Entourage (Microsoft’s email app that comes with Office v.X for Mac OS X) has some great features. The seemingly unlimited criteria and actions for rules (filters) makes managing vast quantities of email a breeze. Other features I particularly appreciate are the ability to link messages to contacts automatically, and to filter messages based on categories in your address book (for example, I keep email addresses I accept direct mail to in a category called Direct Mail OK, and with one filter I can move them into a single mailbox. Much better than creating dozens of individual rules).
But Microsoft giveth and Microsoft taketh away: they sometimes do something so awfully stupid, you wonder if their software’s written by a schizoid programming team. For example, they have both “rules” to filter your incoming email, and “mailing list rules”… to filter your incoming email from a mailing list.
The difference? I’m not sure, really, but some mailing lists aren’t recognized as such, meaning you have to make a regular old rule if you want to filter it anyway!
So why bother with a separate “mailing list rule”?!
Another annoyance is Microsoft’s definition of “preference”. They offer you the “choice,” for example, of turning off the ability to view attached images in the body of your email.
But choosing that preference doesn’t work. How do I know? Because right now I’m looking at porn-spam, with attachments — pictures of naked women showing me how well-shaved they are — right in the body of my email.
Entourage also has an “option” to turn off “complex” html. What its definition of “complex” is I don’t know, because I’m constantly getting spam with color backgrounds, font changes and horizontal rules. I suppose “complex” includes only tables and CSS.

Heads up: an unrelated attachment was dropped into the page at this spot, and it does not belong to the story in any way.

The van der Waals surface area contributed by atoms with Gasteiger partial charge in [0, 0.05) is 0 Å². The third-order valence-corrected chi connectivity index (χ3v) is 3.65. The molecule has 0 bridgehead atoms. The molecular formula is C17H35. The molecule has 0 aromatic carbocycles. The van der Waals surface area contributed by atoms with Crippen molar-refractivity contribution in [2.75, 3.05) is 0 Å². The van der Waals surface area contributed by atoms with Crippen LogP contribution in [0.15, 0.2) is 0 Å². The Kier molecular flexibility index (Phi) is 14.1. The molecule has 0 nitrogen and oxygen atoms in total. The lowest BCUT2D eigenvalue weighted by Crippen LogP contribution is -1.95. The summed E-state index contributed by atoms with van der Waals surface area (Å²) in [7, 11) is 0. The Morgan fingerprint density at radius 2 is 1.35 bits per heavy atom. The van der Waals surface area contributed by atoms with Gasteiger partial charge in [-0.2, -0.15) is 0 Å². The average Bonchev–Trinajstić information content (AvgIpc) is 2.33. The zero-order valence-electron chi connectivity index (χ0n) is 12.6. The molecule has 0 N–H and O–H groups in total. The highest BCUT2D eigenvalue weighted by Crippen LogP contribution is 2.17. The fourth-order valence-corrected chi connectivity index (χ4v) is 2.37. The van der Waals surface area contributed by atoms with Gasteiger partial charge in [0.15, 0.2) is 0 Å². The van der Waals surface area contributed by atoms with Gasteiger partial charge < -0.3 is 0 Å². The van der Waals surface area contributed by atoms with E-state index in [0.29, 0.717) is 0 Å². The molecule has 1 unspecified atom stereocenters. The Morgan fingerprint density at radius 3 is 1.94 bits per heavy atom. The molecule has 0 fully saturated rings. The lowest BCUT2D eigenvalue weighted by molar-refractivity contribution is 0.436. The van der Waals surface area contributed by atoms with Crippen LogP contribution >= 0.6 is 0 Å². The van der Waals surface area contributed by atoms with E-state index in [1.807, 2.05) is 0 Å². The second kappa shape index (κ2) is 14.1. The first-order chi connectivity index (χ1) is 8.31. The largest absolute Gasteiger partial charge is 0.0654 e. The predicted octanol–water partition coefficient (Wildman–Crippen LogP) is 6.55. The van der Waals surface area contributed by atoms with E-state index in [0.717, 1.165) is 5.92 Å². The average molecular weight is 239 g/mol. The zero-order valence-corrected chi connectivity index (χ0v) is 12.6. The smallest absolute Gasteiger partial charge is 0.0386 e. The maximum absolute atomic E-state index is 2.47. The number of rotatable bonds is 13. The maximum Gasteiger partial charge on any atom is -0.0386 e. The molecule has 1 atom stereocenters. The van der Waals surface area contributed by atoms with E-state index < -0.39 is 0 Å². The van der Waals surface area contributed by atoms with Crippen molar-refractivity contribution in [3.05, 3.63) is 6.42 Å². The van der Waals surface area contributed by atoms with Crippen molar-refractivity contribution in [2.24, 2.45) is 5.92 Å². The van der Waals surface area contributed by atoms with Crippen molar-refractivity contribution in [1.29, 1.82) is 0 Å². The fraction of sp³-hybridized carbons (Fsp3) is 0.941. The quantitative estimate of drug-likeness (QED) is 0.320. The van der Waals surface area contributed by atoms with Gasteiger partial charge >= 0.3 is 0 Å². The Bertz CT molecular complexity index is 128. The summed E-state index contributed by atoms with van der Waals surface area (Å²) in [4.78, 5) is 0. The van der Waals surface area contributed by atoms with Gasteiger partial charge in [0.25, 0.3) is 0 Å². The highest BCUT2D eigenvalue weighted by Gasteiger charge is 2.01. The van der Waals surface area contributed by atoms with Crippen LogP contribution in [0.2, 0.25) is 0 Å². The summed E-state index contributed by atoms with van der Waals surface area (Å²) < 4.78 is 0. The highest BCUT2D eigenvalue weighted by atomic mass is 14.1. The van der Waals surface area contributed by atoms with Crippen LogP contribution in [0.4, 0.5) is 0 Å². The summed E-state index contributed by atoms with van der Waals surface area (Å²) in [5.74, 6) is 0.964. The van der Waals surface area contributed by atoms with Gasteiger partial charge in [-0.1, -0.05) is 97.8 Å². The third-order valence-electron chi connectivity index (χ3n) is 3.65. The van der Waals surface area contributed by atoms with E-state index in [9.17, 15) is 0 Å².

I dislike HTML email because it’s both a significant privacy and security hazard; by sending a “web tag” — an image hosted on a website — anyone can validate your email address: the minute you read the message they know you’re legit. They can also craft HTML that exposes your system to future attacks. Why would anyone want that feature turned on? And if you turn it off, why won’t it be honored?
But suppose I should feel secure that I’ve also turned off the “allow network access when displaying complex html” option, and rely on Microsoft’s stellar track record providing stable, well-designed and secure software.
Seriously though… Entourage has a slew of time-saving features (I haven’t even begun to delve into the calendaring system), but as glitzy as it is, the shortcomings, like the inability to completely turn off html email will probably be the number one reason I run back into the warm, comforting arms of Eudora 5.1b20 for OS x. I just value my privacy and security to0 much to be seduced by the pretty baubles.